October 2, 2014
Some 22 years after its entry into force the maternity leave directive seems outdated. The Parliament voted in October 2010 to extend maternity leave to at least 20 fully-paid weeks, but four years later this is still being blocked by governments in the EU Council. The European Commission now wants to withdraw the proposal. According to the Italian MEP Alessandra Moretti (S&D) it is time to break through.
The aim is to enhance responsibility of both parents
“I am confident, but at the same time I know that the economic crisis is hindering the work-life balance. We must meet half way and promote a cultural change. Maternity should not be seen as a cost. If the new reform is just a way to protect maternity and not to enhance responsibility of both parents, we will not make a breakthrough. There is a right to be parent, a right to protect children, and this right belongs to both parents”.
We will try to realise why the previous reform attempts have failed
The reform received favourable response by the European Commission, on condition that the Parliament and the Council would reach a common agreement on the steps forward. It is clear that it is a hard to get a compromise. We need to listen to all the positions, respecting all the Parliament voices. Now we will try to realise why the previous reform attempts have failed.The Italian EU Council Presidency is pushing for an agreement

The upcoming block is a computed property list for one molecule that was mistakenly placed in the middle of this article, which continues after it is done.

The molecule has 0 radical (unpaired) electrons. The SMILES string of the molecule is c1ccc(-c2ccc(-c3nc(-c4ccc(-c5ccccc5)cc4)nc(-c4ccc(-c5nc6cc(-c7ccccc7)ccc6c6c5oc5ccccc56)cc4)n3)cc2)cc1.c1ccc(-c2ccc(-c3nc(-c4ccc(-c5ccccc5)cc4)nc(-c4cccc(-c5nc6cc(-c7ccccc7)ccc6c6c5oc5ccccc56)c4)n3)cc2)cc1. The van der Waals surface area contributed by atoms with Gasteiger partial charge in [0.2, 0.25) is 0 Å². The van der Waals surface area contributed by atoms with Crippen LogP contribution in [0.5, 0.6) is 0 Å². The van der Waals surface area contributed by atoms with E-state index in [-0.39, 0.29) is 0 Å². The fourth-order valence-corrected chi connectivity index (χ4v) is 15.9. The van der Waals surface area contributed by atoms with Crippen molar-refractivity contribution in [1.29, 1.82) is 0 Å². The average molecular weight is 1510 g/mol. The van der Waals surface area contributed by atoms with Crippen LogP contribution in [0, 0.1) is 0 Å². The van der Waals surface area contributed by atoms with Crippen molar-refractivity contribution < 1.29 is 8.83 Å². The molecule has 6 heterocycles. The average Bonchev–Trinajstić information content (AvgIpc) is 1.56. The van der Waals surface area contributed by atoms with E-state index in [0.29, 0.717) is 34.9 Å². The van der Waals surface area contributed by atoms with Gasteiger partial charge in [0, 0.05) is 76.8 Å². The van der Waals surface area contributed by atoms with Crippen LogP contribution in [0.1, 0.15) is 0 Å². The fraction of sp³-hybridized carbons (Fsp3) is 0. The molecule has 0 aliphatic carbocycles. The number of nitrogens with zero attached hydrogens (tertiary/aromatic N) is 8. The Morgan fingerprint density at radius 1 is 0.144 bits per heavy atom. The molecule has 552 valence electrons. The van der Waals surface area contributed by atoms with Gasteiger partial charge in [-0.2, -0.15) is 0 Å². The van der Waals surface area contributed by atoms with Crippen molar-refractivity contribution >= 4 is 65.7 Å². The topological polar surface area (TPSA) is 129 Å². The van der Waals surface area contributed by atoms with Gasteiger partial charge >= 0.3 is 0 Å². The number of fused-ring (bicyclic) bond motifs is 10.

The Italian government cares about gender equality
Only few governments in Europe respect the gender balance as Renzi’s government does. The Italian EU Council Presidency is pushing for an agreement but we are at the very beginning of negotiations.
There are ideological barriers in all parties. We encounter difficulties whenever we look at the role of women and equal opportunities at work. Yet female work has been recognised as a growth engine and social promoter. If women worked as much as men, the European GDP would be higher. Nevertheless, we must remember the salary gap: today women earn 20% less than men.In the EU-28 there are many differences, there are countries that have made progress and other that are lagging behind. North Europe is still a model for us. However, Italy is not among the worst. In our country pregnant women are entitled to a maternity leave of 22 continuous weeks paid 80% of the average monthly salary”.Author : aleflo